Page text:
Near Summerville in Chattooga County, Georgia — The American South (South Atlantic)
Valley Store, Broomtown Rd.
Chickamauga Campaign Heritage Trail
Federal cavalry regiments reconnoitering far in front of the main body of the XX Army Corps skirmished at Tap's Gap (present-day Cloudland) and at Neal's Gap with Confederate cavalry commanded by Major General Joseph Wheeler on September 1, 1863. Cavalry skirmishes continued almost daily near Summerville, Melville (present-day Lyerly), Trion Factory, and Alpine for the next fifteen days.
September 10, 1863 -- Federal XX Army Corps Headquarters in Alpine orders scouting forays toward Lafayette, Rome, and Summerville. Brigadier General George Crook leads the Second Brigade, Second Cavalry Division up the Broomtown Valley road and established his headquarters at this site, Valley Store.
Second Cavalry Division,
Valley Store, September 12, 1863-10 p.m.
Sir: I have a battalion just returned from Trion Factory, which last met with no enemy in that direction. If your horses are not too tired. I would like to have you move toward Lafayette at daylight in the morning. I will move in that direction at that time on this road.
Brigadier General Crook wrote on September 29, 1863 his official report of his command here at Valley Store. “On the 13th of September, General Stanley being sick, ! was ordered with all the cavalry force to make a reconnaissance to Lafayette, to ascertain what force the enemy had in that place. I sent Colonel McCook with two brigades to march on Lafayette by the Summerville road, when I would march on the direct (Broomtown) road, intending the two commands to march abreast. Colonel McCook, meeting too heavy a force, swung around on my road in my rear.
With my columns I struck their pickets some 10 miles from Lafayette driving them steadily without firing, until within some 3½ miles of town, when I saw by their actions I was near their force, and I ordered a regiment to charge and pick up their pickets, when Colonel Campbell, at the lead of the North Pennsylvania, made most a gallant charge and picked up all the pickets in front of their line of battle. They fired several volleys into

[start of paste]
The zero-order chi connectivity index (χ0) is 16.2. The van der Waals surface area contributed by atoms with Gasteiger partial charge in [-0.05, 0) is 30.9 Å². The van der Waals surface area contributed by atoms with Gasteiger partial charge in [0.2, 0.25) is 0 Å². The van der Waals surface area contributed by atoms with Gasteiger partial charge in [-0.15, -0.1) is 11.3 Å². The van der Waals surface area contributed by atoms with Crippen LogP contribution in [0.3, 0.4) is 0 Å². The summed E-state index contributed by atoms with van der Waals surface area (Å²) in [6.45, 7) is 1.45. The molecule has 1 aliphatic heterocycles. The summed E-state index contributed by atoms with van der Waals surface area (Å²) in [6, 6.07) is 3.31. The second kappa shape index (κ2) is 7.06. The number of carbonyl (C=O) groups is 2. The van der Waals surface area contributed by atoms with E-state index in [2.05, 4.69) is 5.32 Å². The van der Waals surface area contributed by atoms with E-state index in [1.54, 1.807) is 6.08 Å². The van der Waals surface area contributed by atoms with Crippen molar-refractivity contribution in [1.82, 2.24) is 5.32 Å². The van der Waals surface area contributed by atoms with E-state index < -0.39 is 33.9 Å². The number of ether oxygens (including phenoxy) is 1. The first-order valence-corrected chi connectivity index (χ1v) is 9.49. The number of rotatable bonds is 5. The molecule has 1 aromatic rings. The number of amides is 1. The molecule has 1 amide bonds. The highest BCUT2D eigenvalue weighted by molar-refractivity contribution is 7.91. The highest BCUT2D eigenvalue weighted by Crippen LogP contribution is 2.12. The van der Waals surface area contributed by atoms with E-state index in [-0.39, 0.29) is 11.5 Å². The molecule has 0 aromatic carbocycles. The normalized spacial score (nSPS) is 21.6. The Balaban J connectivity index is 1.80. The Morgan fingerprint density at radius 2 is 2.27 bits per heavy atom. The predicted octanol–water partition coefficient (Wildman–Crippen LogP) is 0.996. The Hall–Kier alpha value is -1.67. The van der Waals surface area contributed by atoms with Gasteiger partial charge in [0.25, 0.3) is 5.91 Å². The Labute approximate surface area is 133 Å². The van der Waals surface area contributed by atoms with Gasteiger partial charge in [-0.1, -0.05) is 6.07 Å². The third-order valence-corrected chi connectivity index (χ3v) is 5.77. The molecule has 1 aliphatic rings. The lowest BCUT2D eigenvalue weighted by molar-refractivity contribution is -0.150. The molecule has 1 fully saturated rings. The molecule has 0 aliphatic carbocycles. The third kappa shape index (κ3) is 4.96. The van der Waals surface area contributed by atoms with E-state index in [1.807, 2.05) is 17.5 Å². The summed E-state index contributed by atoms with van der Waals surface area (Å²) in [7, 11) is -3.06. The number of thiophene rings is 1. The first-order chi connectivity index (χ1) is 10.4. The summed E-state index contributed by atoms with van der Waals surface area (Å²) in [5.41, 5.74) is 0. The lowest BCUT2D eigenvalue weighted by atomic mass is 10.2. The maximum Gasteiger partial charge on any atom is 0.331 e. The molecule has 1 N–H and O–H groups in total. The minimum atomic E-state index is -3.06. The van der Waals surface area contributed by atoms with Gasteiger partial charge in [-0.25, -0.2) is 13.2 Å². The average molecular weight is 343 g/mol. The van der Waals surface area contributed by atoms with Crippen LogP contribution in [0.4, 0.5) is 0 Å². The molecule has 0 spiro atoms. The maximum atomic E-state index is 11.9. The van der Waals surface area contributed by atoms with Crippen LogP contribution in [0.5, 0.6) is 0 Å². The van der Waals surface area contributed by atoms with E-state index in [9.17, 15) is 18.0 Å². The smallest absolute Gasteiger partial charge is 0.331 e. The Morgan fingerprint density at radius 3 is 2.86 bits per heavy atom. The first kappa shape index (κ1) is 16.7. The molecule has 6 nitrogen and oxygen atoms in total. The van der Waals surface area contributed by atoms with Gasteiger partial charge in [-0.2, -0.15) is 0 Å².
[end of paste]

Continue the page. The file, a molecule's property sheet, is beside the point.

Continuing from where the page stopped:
After this action near Lafayette, Crook's command returned to Valley Store, and then moved through Neal's Gap to the top of Lookout Mountain where it secured the Dougherty's Gap road into McLemore Cove until September 19th.
September 19-20, 1863 -- The Battle of Chickamauga.
Captions (left to right):
• Brigadier General George Crook
• From the map of Col. William E. Merrill, Chief Engineer, Army of the Cumberland
• General Joe Wheeler
Erected by Chickamauga Campaign Heritage Trail.
Topics and series. This historical marker is listed in this topic list: War, US Civil. In addition, it is included in the Chickamauga Campaign Heritage Trail series list. A significant historical month for this entry is August 1863.
Location. 34° 34.88′ N, 85° 22.035′ W. Marker is near Summerville, Georgia, in Chattooga County. Marker is at the intersection of Georgia Route 337 and Giles Road, on the right when traveling north on State Route 337. Touch for map. Marker is in this post office area: Summerville GA 30747, United States of America. Touch for directions.
Other nearby markers. At least 8 other markers are within 10 miles of this marker, measured as the crow flies. First Cotton Mill In Northwest Georgia (approx. 4 miles away); Trion Factory (approx. 4.4 miles away); a different marker also named Trion FactoryChattooga County (approx. 7.1 miles away); The Couey House (approx. 7.2 miles away); Summerville, Georgia (approx. 7.2 miles away); Boyles Yard Turntable Named Summerville Railroad Turntable (approx. 7.2 miles away); La Fayette Presbyterian Memorial Park (approx. 9.9 miles away). Touch for a list and map of all markers in Summerville.
Credits. This page was last revised on March 7, 2021. It was originally submitted on March 7, 2021, by Duane and Tracy Marsteller of Murfreesboro, Tennessee. This page has been viewed 191 times since then and 50 times this year. Photos: 1, 2, 3, 4. submitted on March 7, 2021, by Duane and Tracy Marsteller of Murfreesboro, Tennessee.